Careers rarely develop the way we plan them. Our career path often takes many twists and turns, with particular events, choices and people influencing our direction.
We asked Deirdre Kelleghan from Smart Futures to give some advice for people considering this job:
Being a self-employed artist is probably the most difficult job really. You need to be highly motivated in the tasks you set for yourself. You need to be able to work on your inspirations and be totally focused on your targets.
If your painting does not work first time you need to be able to learn from your experience and use what worked in another piece. Your ability to have confidence in your journey exploring your choice of subjects in paint is important.
As regards doing workshops, bringing fun into the entire effort is the most important element to achieve. Your audiences will learn in a more sustainable way and produce drawings to be proud of.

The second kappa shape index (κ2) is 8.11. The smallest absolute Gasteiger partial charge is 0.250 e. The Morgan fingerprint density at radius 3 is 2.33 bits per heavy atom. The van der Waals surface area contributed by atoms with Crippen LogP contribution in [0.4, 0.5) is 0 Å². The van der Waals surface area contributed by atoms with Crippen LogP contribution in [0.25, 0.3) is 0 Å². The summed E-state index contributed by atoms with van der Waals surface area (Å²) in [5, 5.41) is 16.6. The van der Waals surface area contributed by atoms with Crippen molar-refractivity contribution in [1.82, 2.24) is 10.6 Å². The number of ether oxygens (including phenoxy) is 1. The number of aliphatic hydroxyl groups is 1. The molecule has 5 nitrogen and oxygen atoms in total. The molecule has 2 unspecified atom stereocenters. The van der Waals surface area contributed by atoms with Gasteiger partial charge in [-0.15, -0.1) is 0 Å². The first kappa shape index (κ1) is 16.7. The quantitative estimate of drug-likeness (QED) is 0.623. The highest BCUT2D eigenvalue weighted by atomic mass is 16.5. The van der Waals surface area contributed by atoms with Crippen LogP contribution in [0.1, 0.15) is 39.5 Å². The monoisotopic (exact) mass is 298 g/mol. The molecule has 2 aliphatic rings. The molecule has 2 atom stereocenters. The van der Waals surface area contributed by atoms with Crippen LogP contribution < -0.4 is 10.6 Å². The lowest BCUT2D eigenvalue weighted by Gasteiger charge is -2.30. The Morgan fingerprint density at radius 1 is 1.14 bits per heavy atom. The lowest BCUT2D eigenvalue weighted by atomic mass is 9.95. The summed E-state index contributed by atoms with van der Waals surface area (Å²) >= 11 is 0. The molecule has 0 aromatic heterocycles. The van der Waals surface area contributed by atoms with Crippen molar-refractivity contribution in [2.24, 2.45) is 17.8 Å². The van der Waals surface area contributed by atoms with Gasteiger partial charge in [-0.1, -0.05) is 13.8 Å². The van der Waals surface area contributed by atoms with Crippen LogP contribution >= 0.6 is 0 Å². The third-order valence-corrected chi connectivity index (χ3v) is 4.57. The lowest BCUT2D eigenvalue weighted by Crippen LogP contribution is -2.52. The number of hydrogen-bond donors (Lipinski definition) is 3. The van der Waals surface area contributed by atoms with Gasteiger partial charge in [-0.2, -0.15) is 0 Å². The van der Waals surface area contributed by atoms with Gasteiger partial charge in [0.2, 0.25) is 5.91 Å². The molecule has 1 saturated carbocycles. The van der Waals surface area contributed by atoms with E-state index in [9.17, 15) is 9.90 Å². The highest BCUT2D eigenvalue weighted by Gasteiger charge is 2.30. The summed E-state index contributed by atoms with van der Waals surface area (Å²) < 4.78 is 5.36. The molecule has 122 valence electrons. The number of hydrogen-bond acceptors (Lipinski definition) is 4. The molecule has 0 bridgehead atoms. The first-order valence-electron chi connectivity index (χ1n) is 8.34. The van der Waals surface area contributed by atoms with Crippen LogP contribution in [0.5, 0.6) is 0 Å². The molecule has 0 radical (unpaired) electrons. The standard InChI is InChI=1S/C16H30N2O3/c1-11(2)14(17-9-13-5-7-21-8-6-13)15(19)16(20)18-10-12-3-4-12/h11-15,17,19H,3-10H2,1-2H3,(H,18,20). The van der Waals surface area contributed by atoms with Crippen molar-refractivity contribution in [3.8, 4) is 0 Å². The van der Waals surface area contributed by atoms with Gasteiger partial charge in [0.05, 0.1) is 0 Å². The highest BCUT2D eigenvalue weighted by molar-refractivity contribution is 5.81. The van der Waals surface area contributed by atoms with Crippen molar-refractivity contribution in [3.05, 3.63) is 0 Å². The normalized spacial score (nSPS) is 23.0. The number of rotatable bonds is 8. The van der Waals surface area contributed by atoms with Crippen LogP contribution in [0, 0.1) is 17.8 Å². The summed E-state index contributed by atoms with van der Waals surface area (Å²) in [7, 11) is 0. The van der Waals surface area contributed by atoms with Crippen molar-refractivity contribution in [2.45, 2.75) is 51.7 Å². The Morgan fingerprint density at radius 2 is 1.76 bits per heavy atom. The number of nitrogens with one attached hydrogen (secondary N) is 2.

What are your interests?
Creative people are drawn to careers and activities that enable them to take responsibility for the design, layout or sensory impact of something (visual, auditory etc). They may be atrracted to the traditional artistic pursuits such as painting, sculpture, singing, or music. Or they may show more interest in design activities, such as architecture, animation, or craft areas, such as pottery and ceramics.
Creative people use their personal understanding of people and the world they live in to guide their work. Creative people like to work in unstructured workplaces, enjoy taking risks and prefer a minimum of routine.
What subjects did you take in school and how have these influenced your career path?
I was top of the class at languages and music in school, but I also chose physics and chemistry for Leaving Cert because I had a general interest in science. Iím glad I did, because it opens a lot of doors career-wise.